Lizzie's Speech for the Auckland Women's March

On January the 21st, 2017, Lizzie gave the following speech to a crowd of over a thousand at the Auckland Women's March:

E ngā mana, e ngā reo, e ngā wāhine toa, aku māreikura

Tēnā koutou, tēnā koutou, tēnā tatou katoa.

Before I begin I would like to acknowledge the mana whenua of Tāmaki Makaurau – Ngāti Whātua – I’d like to acknowledge the organisers, and all of you, who have turned out here today to support wāhine all over the globe.

I have to say, I don’t think I’ve ever seen so many smart, intelligent, bold, fierce, bossy, mouthy, stroppy women in one place, and I freaking love it.

Because, and I speak from experience here, if there is one thing more challenging than simply being a woman, it is being a woman with something to say. And in my humble opinion – because I have many things to say – I think that the world will be a much better place when – not if – people of all genders are treated as equals.

We’ve come a long way in this fight, we have, but we still have a long way to go, and when a giant orange troll doll manages to somehow miraculously (or maybe by the power of the KGB) find himself in the Oval Office it does very little to propel us forward. So really, it is our challenge to overcome that.

Now I’m not here today to speak about the past. I’m not here to speak about the campaigns or like Tracey said, ‘what could’ve been’, I’m not here to talk about President Chump, but I am here to talk about the future.   

I am extraordinarily lucky that every day I get to interact with the future. Whether it be through my work with Villainesse, through creating projects like #MyBodyMyTerms, through simply communicating online, I get to witness first hand just how exciting the future is going to be. The future that I’m talking about is not the one that President Trump envisages, it is the one that will be created by young feminists, and their allies. And I want to speak to young feminists, because it is their determination and dedication that keeps me going – it is truly inspirational.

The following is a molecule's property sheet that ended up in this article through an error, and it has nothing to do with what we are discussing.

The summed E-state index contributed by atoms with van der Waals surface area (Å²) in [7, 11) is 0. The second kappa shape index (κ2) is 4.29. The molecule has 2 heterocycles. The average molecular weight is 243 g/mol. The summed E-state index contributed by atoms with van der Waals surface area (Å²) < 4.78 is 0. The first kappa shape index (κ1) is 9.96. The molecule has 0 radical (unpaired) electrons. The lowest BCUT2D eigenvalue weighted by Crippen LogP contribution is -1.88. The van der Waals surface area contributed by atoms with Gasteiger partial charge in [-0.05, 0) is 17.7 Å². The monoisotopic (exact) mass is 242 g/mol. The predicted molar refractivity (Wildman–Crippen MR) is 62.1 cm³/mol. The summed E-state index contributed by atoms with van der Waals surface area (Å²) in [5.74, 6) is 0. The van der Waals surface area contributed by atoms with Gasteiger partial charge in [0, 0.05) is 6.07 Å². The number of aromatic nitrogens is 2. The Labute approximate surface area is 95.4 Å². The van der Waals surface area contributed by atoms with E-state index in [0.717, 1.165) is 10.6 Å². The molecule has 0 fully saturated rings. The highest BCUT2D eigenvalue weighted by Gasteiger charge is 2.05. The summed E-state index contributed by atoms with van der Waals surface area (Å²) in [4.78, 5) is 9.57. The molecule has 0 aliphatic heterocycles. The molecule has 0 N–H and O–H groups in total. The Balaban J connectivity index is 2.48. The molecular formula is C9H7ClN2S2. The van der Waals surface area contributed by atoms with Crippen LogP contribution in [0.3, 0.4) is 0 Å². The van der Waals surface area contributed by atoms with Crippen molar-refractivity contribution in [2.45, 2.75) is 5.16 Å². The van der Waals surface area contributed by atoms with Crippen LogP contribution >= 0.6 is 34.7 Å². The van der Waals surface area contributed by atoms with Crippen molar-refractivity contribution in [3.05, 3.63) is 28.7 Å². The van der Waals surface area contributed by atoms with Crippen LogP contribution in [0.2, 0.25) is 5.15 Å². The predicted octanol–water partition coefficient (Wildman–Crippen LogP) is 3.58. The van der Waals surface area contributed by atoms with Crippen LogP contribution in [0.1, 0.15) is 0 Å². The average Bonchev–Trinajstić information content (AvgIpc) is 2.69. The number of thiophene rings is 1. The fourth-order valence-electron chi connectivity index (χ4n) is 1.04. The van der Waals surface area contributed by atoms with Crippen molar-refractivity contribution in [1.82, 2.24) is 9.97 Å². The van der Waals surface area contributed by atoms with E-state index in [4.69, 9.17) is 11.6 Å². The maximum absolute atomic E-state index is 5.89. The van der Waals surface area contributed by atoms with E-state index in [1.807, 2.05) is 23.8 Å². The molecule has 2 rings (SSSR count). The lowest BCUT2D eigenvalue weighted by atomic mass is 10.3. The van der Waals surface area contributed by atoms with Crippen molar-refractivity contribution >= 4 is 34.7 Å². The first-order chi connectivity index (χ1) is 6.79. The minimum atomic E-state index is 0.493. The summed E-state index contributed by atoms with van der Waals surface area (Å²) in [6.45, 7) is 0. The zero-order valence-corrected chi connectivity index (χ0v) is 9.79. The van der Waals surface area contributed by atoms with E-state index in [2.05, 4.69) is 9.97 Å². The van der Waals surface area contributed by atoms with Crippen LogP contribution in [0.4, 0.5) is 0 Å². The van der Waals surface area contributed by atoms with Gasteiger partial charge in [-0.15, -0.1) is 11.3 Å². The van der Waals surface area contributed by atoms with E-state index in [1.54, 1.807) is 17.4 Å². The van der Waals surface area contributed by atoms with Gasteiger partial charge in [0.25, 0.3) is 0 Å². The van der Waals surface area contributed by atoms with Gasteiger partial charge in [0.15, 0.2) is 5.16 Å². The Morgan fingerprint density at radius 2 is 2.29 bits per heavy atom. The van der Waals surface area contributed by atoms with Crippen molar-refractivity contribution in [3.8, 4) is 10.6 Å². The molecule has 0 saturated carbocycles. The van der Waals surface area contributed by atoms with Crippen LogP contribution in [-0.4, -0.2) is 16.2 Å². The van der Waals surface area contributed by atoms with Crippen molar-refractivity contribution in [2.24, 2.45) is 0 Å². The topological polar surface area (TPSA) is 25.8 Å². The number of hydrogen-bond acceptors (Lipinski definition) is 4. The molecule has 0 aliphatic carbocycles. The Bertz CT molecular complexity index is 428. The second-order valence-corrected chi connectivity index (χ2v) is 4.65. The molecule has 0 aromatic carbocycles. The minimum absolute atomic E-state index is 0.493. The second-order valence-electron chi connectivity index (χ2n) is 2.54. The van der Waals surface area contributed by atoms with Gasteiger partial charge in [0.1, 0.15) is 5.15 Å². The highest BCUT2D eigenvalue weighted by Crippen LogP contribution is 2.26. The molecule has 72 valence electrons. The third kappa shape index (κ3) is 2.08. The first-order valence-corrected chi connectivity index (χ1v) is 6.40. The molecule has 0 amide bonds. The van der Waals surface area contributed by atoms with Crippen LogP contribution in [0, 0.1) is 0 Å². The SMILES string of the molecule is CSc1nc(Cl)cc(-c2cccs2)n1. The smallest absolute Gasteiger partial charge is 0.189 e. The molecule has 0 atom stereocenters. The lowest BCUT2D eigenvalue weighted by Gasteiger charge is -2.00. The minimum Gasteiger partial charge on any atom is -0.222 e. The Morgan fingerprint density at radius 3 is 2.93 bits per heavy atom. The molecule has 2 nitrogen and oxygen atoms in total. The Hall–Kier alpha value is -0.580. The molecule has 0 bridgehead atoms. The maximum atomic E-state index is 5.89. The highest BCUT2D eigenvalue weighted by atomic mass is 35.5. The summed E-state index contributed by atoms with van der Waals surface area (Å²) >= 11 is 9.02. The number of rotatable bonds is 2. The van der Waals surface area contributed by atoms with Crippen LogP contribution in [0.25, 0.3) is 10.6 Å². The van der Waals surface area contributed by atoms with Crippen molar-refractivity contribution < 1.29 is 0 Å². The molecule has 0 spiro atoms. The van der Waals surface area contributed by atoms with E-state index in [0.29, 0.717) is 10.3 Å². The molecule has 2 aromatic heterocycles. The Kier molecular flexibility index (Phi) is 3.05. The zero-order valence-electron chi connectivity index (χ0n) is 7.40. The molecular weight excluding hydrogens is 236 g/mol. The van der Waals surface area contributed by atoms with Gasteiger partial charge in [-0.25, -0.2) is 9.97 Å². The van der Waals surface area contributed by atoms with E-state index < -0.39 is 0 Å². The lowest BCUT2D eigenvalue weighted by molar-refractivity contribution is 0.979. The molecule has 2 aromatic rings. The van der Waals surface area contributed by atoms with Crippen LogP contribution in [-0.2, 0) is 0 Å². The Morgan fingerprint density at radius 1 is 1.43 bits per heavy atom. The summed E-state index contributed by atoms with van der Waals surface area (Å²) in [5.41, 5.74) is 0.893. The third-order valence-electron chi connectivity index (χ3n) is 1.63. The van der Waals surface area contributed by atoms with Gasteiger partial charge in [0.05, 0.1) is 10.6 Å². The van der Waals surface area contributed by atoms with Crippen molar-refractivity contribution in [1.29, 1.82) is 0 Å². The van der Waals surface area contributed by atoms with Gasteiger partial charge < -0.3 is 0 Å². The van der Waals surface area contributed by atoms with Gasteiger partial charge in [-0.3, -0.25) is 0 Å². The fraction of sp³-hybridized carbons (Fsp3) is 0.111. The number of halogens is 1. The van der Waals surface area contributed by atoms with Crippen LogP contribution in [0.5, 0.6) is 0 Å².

The sad truth for me is that I’m getting a little bit old-ish now, to really be considered a true young person. I’m 27, and this year it will mark 10 years since I was at school but what I’ve learnt during the last 10 years is that young women have so very much to offer – if they are supported.

Because, and I will be frank here, young women also have to put up with a lot of shit. Young women today are living in a world in which expressing an opinion can bring about abuse, rape threats and even death threats. They’re living in a world where a naked photograph can be used to blackmail and to publicly humiliate. They are living in a world where in our very country, in our home grown justice system, a lawyer can stand in our courts and ask a young woman what she meant when she said “no”. It’s pretty damn clear to me what she meant. They’re living in a world where a young girl can be shot in the head for committing the heinous crime of wanting an education.

We are living, in short, in a world in which the patriarchy is fighting back. And the battle between feminism and toxic masculinity is fierce, it is nasty and it will be ongoing. As the traditional binary system is crumbling – which it is, it is crumbling – those who would adhere to it are doing whatever they can to try and silence those who stand up against them.

So our challenge as a movement is to stand up against them together, Māori, Pākehā, Pasifika, Muslim, Hindu, Christian, young, old, gay, straight, bi, cis, male, female, queer, trans and all of the other beautiful people in this country. We must stand together.

The stakes are incredibly high, when a man who boasts about sexual assault can go on to become President of the United States, but the young are fierce, and we are ready to inject feminism with new energy and momentum, to work together and learn from our older sisters and allies to fight to the bitter end for equity and equality.

The future will be hard won, but it is bright.

The future is feminist.

Tēnā koutou, tēnā koutou, tēnā tatou katoa.